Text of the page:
Bob's Gutsy Leadership Blog

Best Buy: The Comeback Story of 2015!

From 2005 to 2012, we saw a major shake out of the consumer electronics retail business. CompUSA, Circuit City, and Radio Shack all went bankrupt and the lone remaining player was Best Buy who, by 2012, was really struggling. All of these retailers were hurt significantly by the emergence of online shopping for consumer electronics products via outlets such as While Best Buy continued to operate during that period, picking up a lot of customers from their peers as they bankrupt, it has not been easy. The stock price of Best Buy during that period went from $36 in 2005 to a low of $13 in 2012.

Starting in 2012, some big changes were made at Best Buy, led by a new CEO and a new and very measurement-oriented CFO. First, aggressive cost cutting goals and measures were set up.. The private jets were the first to go, along with the trips the CEO had been taking to the World Economic Forum in Davos. Best Buy scrapped its NASCAR sponsorship, eliminated its Super Bowl ads, and reduced employment levels by 30%. Progress was measured on a quarterly basis and all of this generated over $1 billion in annual cost reductions.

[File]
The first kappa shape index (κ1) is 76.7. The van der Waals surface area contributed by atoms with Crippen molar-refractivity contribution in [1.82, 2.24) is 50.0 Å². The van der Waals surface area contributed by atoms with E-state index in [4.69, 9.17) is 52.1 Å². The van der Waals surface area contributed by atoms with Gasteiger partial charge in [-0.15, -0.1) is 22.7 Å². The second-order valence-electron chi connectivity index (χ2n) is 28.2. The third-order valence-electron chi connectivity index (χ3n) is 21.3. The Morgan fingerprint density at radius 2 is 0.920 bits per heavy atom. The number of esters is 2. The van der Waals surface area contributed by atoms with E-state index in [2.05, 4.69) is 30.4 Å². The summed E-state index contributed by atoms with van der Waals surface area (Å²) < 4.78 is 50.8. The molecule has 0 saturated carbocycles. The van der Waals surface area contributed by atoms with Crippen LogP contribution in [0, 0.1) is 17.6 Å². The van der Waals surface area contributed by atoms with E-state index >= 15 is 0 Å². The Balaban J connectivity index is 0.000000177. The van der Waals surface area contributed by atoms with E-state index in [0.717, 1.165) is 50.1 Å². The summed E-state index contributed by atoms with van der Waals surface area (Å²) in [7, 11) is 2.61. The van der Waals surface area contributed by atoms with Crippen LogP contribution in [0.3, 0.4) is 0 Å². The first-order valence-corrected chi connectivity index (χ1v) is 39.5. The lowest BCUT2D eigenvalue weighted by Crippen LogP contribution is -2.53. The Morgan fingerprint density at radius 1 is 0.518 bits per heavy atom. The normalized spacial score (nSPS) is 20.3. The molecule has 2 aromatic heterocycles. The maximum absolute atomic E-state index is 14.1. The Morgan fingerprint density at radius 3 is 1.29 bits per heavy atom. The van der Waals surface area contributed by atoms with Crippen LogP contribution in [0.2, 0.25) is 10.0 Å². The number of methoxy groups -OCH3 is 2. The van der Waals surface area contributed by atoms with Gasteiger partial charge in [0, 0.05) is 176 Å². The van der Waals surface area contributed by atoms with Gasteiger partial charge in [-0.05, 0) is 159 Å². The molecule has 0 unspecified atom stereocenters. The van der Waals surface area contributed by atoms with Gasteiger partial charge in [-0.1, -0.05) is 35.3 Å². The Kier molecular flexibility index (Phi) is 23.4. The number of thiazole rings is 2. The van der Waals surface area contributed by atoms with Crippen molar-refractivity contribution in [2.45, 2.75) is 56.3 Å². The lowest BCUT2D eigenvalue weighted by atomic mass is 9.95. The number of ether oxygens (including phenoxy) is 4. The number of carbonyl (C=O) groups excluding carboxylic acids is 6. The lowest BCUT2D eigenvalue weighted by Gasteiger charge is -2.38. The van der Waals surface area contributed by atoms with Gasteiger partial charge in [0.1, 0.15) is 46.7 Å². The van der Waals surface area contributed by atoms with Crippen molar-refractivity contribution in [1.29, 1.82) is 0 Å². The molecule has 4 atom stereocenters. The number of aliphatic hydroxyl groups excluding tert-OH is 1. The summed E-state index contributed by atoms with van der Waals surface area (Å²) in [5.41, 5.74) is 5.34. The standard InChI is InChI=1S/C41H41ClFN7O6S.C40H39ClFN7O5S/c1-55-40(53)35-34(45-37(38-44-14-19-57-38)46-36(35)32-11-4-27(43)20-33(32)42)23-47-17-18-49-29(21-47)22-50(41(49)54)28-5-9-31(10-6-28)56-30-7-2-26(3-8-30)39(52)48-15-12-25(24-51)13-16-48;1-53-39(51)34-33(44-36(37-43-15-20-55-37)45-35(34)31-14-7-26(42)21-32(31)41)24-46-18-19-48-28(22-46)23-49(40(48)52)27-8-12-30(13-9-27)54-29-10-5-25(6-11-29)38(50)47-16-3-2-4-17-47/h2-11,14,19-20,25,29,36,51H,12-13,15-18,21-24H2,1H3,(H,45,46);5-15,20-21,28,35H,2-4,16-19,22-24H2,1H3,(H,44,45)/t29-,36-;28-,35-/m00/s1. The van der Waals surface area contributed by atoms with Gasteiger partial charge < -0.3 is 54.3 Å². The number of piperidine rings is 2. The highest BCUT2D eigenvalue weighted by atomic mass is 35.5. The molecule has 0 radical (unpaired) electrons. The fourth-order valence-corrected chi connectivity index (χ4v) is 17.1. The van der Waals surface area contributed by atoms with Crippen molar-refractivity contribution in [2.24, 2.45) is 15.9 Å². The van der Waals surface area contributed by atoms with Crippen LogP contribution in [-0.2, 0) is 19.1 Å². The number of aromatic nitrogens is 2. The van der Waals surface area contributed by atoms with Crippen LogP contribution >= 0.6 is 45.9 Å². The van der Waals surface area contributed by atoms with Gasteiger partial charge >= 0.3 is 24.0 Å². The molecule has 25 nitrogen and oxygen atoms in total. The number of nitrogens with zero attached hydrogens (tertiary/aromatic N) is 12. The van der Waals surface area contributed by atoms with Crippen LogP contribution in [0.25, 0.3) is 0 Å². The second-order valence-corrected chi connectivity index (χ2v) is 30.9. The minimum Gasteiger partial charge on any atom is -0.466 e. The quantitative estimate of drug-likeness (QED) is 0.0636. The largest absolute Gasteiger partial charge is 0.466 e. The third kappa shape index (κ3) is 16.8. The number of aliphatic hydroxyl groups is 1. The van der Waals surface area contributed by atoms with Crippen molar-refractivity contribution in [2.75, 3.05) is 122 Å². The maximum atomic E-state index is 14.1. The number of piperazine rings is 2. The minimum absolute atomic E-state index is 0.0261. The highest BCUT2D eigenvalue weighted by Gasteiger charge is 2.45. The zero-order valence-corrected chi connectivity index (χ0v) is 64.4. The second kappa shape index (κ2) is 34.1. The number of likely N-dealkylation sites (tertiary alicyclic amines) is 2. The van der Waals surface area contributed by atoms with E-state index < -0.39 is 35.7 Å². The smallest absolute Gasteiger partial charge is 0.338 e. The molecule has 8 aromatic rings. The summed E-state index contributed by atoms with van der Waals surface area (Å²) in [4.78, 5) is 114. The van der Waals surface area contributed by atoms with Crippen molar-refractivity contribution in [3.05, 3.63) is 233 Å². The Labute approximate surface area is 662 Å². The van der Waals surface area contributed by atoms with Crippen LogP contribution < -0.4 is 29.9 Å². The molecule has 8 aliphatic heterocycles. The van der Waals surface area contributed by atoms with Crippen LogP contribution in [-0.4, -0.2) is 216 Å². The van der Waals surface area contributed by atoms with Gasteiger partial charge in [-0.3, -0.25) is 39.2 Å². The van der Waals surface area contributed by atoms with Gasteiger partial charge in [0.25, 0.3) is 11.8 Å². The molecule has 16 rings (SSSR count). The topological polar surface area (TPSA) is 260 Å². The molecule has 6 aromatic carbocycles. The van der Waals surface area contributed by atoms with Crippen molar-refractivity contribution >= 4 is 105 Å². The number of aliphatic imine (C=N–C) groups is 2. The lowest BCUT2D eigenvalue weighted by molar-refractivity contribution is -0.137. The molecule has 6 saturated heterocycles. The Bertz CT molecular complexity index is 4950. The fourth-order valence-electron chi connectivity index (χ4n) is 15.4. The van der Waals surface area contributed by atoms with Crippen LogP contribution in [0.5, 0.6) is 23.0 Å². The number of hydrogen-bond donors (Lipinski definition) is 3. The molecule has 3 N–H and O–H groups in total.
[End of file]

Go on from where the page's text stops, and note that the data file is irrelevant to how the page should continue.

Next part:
Realizing they had to compete with the online players, in 2013 they not only began emphasizing their availability of products online, they measured aggressively the time it took for a customer to receive a product. Not satisfied with their delivery times, they began to ship products from individual Best Buy stores and by early 2014 all of Best Buy stores were also distribution centers, causing delivery times to improve dramatically. Currently Best Buy is delivering 67% of its packages in 2 days or less.

Probably the biggest impact of all in improving Best Buy’s business has been their initiation of a system to measure individual store-level employees and their productivity in selling Best Buy products. With sales measurement data available for each member of the staff instantaneously, it becomes very clear who the strong sales personnel are and importantly, which of the sales people need extra training or tips on how to open up a conversation with a customer without scaring them off. This measurement system has enabled Best Buy to increase sales per store-level employee by tens of thousands of dollars a year.

The results have been impressive. Best Buy earnings have beaten Wall Street’s expectations for eleven quarters in a row and since December, 2012 its stock has roughly tripled.

Strong leaders know that clear goals and responsive measures work. Via these basic tools, Best Buy has made an amazing recovery.



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